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Sudden death in cocaine abusers - Figure 2

Eur. Heart J. (2010), 31 (3), 271-273; 10.1093/eurheartj/ehp503

Cardiovascular complications associated with cocaine use.


Telemedicine and cardiac implants: what is the benefit? - Figure 1

Eur Heart J (2013) 34 (25): 1885-1895; 10.1093/eurheartj/ehs388

Home Monitoring technology: transmission steps in this fully automatic system.


Statin treatment and the risk of recurrent pulmonary embolism - Figure 1

Eur Heart J (2013) 34 (24): 1775-1777; 10.1093/eurheartj/eht124

Potential biological pathways influenced by statins which could reduce risk of thromboembolic disease.

Reduced mortality in former Tour de France participants: the benefits from intensive exercise or a select genetic tour de force? - Figure 1

Eur Heart J (2013) 34 (40): 3106-3108; 10.1093/eurheartj/eht373

Schematic representation demonstrating the potential effects of endurance cycling on longevity.

Cancer cachexia: getting to the heart of the matter - Figure 1

Eur Heart J (2013); 10.1093/eurheartj/eht424

Proposed model illustrating the multifactorial aetiology of cardiac and skeletal muscle atrophy in patients with cancer cachexia. The interplaying pathways leading to cardiac and skeletal muscle atrophy outlined in this figure are non-exhaustive and remain incompletely delineated. IGF-1, insulin-like growth factor-1; IL, interleukin; LVEF, left ventricular ejection fraction; TNF-α, tumour necrosis factor-α.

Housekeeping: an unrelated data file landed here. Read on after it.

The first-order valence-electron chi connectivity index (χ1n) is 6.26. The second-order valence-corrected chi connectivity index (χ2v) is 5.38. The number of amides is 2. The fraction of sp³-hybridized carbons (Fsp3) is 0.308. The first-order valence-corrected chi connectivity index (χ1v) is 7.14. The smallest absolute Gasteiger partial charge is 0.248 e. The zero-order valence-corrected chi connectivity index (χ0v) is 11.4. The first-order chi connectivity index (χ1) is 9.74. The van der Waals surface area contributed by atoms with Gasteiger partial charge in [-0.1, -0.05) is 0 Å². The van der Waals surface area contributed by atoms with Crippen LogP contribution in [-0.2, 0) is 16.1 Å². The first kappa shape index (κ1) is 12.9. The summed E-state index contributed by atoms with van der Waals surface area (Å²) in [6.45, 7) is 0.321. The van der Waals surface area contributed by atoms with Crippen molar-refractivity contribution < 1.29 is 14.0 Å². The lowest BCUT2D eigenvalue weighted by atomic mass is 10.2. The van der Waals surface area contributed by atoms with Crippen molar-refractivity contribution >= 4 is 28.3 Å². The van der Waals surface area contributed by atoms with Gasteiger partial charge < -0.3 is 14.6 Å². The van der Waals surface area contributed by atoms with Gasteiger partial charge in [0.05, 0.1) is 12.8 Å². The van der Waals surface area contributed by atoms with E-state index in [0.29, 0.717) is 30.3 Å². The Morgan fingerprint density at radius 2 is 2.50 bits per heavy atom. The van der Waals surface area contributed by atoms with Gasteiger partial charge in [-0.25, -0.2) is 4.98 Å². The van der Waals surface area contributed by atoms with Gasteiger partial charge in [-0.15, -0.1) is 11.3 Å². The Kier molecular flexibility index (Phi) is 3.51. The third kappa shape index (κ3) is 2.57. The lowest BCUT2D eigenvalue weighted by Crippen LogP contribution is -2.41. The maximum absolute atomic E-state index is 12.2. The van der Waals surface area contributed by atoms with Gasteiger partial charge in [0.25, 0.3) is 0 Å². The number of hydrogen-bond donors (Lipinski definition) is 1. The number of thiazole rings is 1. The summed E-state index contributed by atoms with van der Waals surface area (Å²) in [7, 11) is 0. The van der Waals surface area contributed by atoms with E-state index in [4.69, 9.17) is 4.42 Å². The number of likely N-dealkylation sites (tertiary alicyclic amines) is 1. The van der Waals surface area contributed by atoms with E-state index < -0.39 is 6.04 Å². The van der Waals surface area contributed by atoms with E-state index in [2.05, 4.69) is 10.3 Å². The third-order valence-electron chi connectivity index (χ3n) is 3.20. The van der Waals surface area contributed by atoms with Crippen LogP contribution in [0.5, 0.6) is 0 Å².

‘tis bitter cold and I am sick at heart’: establishing the relationship between outdoor temperature, blood pressure, and cardiovascular mortality

Eur Heart J (2014) 36 (19): 1152-1154 - 10.1093/eurheartj/ehv024

Environmental temperature, seasonality, and cardiovascular (CV) health: possible interactions. Seasonality is associated with significant changes in blood pressure and CV mortality. However the underlying mechanisms leading to this outcome are unclear, including outdoor temperature, but also sunlight exposure, weather conditions and air pollution, socioeconomic status, changes in dietary and exercise habits, circadian rhytms and sleep alterations and conceivably several unknown factors.


Mortality benefits with CTO PCI: moving the goalpost closer

Eur. Heart J. (2015), 36 (45), 3199-3201, Fig 1; 10.1093/eurheartj/ehv432 - click here to view abstract

The decision on the type of treatment of a chronic total occlusion (CTO) is dependent on many factors: the severity of symptoms with optimal medical therapy (OMT), the extent of ischaemia (exercise ECG or non-invasive imaging), and the presence of myocardial viability (myocardial function by echo or late gadolinium enhancement by cardiac magnetic resonance) are the main determinants of revascularization. The decision on how to revascularize depends on CTO complexity, local percutnaeous coronary intervention (PCI) expertise for complex CTO procedures, and the presence of multivessel disease and co-morbidities that affect PCI and coronary artery bypass (CABG) risks. Evidence that successful revascularization improves cardiac mortality is still preliminary, but may emerge as a potent indication supporting revascularization strategies in patients with CTO. MACE, major adverse cardiovascular and cerebrovascular event.


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